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Wednesday, August 17, 2022

We’re All Textualists Now… When It Suits Us

Justice Kagan is responsible for two contradictory and fascinating maxims. In 2015, she famously said that “We’re all textualists now.” And then, this summer, she pointedly complained that “The current Court is textualist only when being so suits it.” To my mind, Kagan’s newer statement is descriptively accurate but normatively misdirected. Rather than lamenting the Supreme Court’s suppressed interpretive discretion, she and the other justices should embrace it.

As a newcomer to a conservative Court, Kagan proved that she fit in by honoring textualism. But after the Court shifted further rightward, Kagan fell more often into dissent. And so, having accrued valuable textualist credibility, Kagan is now trying to cash it in. In recent cases on the major question doctrine, for instance, Kagan has started pointing out that the majority is deviating from strict textualism—which, she assumes, is the correct way to do legal interpretation.

There are at least two problems with Kagan’s new approach. First, it isn’t working. The majority is evidently comfortable enough with its own view of the law, including the newfound exception to strict textualism recognized by the major question doctrine. Second, it rests on the controversial notion that textualism is legally correct. Kagan’s natural ideological allies are especially unlikely to agree that textualism is interpretation’s lodestar.

The obvious alternative to what Kagan is doing would be a return to type. Much as Kagan’s predecessor, Justice Stevens, warred against Justice Scalia's textualism, Kagan (or her liberal colleagues) could try to champion non-textualist methods. But that approach is awkward when textualism has garnered so much support. It seems to concede that, under existing interpretive practice, the Court is getting it right. And, of course, textualism has considerable appeal and so is hard to vanquish.

I would like to suggest a third option. The basic idea is to acknowledge that the law of interpretation, while real, is substantially permissive. As a result, the justices have an awful lot of lawful discretion, and the most contested cases do not normally turn on formal law. Rather, many outcomes are determined by informal law, such as a judge’s personal precedents, or non-legal considerations, such as a particular judge’s views on morality or policy.

Acknowledging legal interpretation’s substantial permissiveness would come with a number of benefits. For one thing, permissive interpretation is both descriptively and normatively superior to either embracing or rejecting strict textualism. As Kagan’s recent comments ruefully acknowledge, actual interpretive practice isn’t all that textualist, even when it comes to the current Court. Moreover, textualism’s critics are right that rigid adherence to text would be bad.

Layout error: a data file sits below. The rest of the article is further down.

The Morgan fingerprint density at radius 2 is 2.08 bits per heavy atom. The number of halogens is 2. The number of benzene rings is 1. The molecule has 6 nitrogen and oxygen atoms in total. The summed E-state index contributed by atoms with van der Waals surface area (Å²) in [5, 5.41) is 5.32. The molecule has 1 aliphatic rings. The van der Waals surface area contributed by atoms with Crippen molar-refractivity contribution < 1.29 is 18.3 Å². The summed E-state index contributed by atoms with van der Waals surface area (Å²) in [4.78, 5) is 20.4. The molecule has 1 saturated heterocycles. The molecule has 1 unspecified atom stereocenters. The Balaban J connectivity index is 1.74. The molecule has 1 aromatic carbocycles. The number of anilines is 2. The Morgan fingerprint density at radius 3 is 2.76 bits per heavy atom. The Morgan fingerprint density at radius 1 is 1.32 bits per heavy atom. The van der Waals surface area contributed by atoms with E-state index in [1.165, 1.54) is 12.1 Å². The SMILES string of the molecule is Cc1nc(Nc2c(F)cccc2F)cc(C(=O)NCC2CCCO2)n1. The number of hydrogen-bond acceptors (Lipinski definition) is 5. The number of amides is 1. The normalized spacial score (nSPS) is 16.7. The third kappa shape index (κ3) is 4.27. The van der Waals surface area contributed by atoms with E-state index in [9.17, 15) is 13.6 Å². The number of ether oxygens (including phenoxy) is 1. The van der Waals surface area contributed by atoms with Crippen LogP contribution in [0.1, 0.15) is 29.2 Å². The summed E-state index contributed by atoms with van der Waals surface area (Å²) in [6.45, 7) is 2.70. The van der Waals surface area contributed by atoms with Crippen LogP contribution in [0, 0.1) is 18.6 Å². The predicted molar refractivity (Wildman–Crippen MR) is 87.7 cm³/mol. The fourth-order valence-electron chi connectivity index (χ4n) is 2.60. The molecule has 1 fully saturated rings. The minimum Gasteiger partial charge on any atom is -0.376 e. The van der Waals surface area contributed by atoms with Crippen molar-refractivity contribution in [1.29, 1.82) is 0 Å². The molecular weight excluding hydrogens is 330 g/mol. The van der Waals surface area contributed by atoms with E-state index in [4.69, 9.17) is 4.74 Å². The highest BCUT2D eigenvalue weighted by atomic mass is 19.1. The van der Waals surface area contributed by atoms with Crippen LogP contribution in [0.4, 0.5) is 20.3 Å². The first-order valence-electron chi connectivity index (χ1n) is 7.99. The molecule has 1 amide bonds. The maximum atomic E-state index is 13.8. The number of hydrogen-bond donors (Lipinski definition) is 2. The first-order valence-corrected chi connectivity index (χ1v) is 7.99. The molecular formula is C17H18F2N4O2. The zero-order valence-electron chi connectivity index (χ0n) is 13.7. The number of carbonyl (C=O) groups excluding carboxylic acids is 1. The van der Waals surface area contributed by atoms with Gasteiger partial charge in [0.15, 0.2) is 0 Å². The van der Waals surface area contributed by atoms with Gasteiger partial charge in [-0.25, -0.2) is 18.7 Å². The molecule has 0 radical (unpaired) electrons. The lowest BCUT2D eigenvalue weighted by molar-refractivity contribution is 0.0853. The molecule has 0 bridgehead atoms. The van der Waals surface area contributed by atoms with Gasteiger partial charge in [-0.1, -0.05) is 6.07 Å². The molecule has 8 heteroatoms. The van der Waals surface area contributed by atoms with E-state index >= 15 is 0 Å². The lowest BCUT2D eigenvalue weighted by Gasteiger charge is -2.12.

Permissive interpretation would also come with several strategic benefits for frequent left dissenters like Kagan. First, it would undermine the majority’s efforts to deflect responsibility by claiming to be bound by law. Second, it would allow the dissenters to show contradictions or hypocrisy among the majority justices and their personal precedents. And, finally, it would establish that what the Court decides today need not be decided the same way tomorrow. 

Of course, permissive interpretation would also come with certain drawbacks. If interpretation is avowedly permissive, then some or all recent majority opinions are probably consistent with the law. Dissenters would therefore have to clarify that their accusations of personal inconsistency do not generally amount to allegations of unlawfulness. The dissenters would also have to own up to the critical role of their own discretion and personal precedents.

Yet even those drawbacks would actually be net beneficial. It is convenient, or easy, for justices to insist both that the law controls all outcomes and that the law is always on their side. But those claims work only when preaching to the choir. And because exaggerated legalism helps the Court deflect even well-taken criticism, it hampers political efforts to check judicial decisionmaking. In truth, the law is both a limit and a license. Dissenters can admit as much.